Four years ago at this time, Barack Obama was clinging to the slimmest possible lead over Mitt Romney in Florida according to polls, including the last Quinnipiac University poll before the election: a 48-47 percent advantage, well within the poll’s margin of error. The caveat in Obama’s favor was that Florida was being made irrelevant by Ohio, where he had a five-point advantage. He didn’t need Florida to win. The Quinnipiac poll turned out to be almost dead on: he won Florida by 1 percent, Ohio by 3.
Quinnipiac today issued its last swing-state poll before next week’s Election Day (the election itself has been ongoing since the middle of October, with mailed-in ballots and early voting starting 10 days ago in Flagler County and most parts of Florida.) Hillary Clinton is clinging to a one-point lead over Donald Trump in Florida, 46-45, with most decisions accounted for among voters, who give Libertarian Gary Johnson and the Green Party’s Jill Stein 2 points each. That officially makes the race too close to call, being within the plus or minus 3 percent margin of error.
While Clinton has preserved a solid lead in Pennsylvania, where she’s ahead 48-43, and a fair but not solid lead in North Carolina, where she’s ahead 47-44, she is well behind in Ohio, 46-41, though Johnson gets 5 percent there, and Jill Stein 2 percent–numbers likely to fall by Nov. 8, with that shedding going to either of the two main party candidates.
But Clinton can cheer over sharply favorable results among early voters in all four swing states that Quinnipiac polled, including Florida.
In Florida, Quinnipiac found that she is ahead by a substantial 48-42 lead among voters who have already cast ballots. In a state where almost two-thirds of voters are expected to have voted by next Tuesday, that number should worry Trump, as it is proving that the Democrats’ ground game in Florida is paying very large dividends.
The more surprising result is in Ohio. Early voters there are backing Clinton by a stunning 26-point lead, 58-32, even though Ohio’s early voting had showed lagging numbers for Democratic ballots cast, compared with 2012. That suggests that a larger share of Republican votes than projected are going to Clinton.
Early voters are backing Clinton in North Carolina by a margin almost as stunning, 58 to 36, potentially making that state out of reach for Trump by Election Day. Pennsylvania has no early voting.
“After a two-year campaign which has produced the most unpopular presidential candidates in American history, the election comes down – as it historically does – to a handful of swing states,” said Peter Brown, assistant director of the Quinnipiac University Poll. “No one has been elected president since 1960 without carrying two of the key swing states, Florida, Ohio and Pennsylvania. And, this year, North Carolina has been added to the mix. All four of these key states remain close entering the final days.”
One other encouraging sign for Clinton–or dispiriting one for Trump: Quinnipiac conducted all its interviews with 600-odd likely voters in each state from Oct. 27 to Nov. 1. The controversy over a new batch of Clinton-related emails that FBI Director James Comey said would be looked at broke on Oct. 28, so three and a half to four days of polling took place after that revelation, suggesting that while Clinton has taken a hit, the hit has not been as damaging, or at least as critical, as the Trump campaign makes it out to be: she is weathering the revelations in polling, and proving immune in early voting.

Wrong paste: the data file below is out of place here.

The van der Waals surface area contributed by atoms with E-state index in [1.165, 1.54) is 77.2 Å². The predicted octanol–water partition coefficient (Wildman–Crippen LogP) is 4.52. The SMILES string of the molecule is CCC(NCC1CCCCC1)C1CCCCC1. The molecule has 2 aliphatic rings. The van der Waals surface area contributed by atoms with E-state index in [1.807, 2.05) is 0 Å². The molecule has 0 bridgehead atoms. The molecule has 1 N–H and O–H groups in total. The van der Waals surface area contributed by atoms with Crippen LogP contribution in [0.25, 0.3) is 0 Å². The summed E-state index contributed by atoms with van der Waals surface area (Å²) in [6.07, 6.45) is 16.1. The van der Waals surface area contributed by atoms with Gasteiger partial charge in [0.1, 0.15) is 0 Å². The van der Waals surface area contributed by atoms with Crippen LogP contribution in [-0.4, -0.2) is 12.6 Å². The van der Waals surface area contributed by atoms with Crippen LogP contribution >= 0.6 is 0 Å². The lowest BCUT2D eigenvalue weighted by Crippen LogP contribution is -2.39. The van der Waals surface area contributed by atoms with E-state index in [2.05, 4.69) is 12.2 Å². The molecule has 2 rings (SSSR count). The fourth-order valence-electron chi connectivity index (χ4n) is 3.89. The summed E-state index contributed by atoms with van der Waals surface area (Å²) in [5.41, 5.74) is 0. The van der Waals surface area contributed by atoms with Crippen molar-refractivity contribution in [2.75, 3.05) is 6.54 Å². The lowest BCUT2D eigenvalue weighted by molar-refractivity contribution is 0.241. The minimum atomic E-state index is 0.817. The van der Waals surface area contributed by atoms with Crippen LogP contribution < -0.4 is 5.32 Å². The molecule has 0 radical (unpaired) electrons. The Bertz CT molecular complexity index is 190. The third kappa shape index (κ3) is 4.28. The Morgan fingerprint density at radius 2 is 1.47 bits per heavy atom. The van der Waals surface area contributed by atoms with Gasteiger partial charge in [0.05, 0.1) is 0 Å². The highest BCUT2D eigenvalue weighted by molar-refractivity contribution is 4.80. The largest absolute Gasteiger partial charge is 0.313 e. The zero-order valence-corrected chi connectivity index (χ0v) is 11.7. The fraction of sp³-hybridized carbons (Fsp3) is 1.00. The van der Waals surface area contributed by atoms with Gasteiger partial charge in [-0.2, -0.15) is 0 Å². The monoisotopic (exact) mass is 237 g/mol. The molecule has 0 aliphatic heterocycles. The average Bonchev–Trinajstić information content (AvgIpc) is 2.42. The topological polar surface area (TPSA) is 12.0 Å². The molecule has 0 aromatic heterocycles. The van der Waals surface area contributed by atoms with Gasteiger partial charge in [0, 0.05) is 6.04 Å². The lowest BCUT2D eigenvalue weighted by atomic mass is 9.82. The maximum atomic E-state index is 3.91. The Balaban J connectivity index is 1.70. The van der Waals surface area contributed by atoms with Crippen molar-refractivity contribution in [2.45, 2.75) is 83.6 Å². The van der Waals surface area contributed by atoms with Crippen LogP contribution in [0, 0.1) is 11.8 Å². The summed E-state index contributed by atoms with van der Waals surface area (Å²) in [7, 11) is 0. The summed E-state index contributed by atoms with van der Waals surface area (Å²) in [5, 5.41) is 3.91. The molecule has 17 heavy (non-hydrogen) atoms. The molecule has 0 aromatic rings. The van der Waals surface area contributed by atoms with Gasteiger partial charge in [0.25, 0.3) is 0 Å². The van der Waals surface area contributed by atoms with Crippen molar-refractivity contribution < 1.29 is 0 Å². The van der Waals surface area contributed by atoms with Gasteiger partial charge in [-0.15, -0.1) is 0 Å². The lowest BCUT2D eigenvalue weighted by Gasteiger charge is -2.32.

And while in national polling Clinton has shown significant losses, those losses by today appeared to have slowed or stopped, with, for example, the ABC-Washington Post tracking poll showing her rebounding to a one-point lead after relinquishing what had been a 13-point lead to a one-point advantage for Trump earlier this week. Overall her 5 to 6-point national lead bled down to less than 2 in the Real Clear Politics Average, though she has maintained leads in most of the swing states critical to her victory.
Looking at Florida’s numbers more closely, neither candidate is much liked, but Trump has a higher negative rating (57 percent) than Clinton (54). The gender gap is small as women likely voters back Clinton 49 – 43 percent, while men go 47 percent for Trump and 44 percent for Clinton. White voters back Trump 58 – 34 percent while non-white voters back Clinton 72 – 21 percent. Trump leads 88 – 7 percent among Republican voters and 46 – 40 percent among independent voters. Clinton takes Democrats 86 – 8 percent.
“Racial patterns are clearly evident in the Florida voting. Hillary Clinton is getting about a third of whites in Florida, to Trump’s 58 percent. Non-whites, however, break strongly for her,” Brown said.
The problem for Clinton though is that blacks are not voting in proportions as large as they did for Obama in 2008 and 2012, and it’s too early to tell whether Trump’s repeated disparaging of immigrants will help Hispanics make up the difference in votes for Clinton.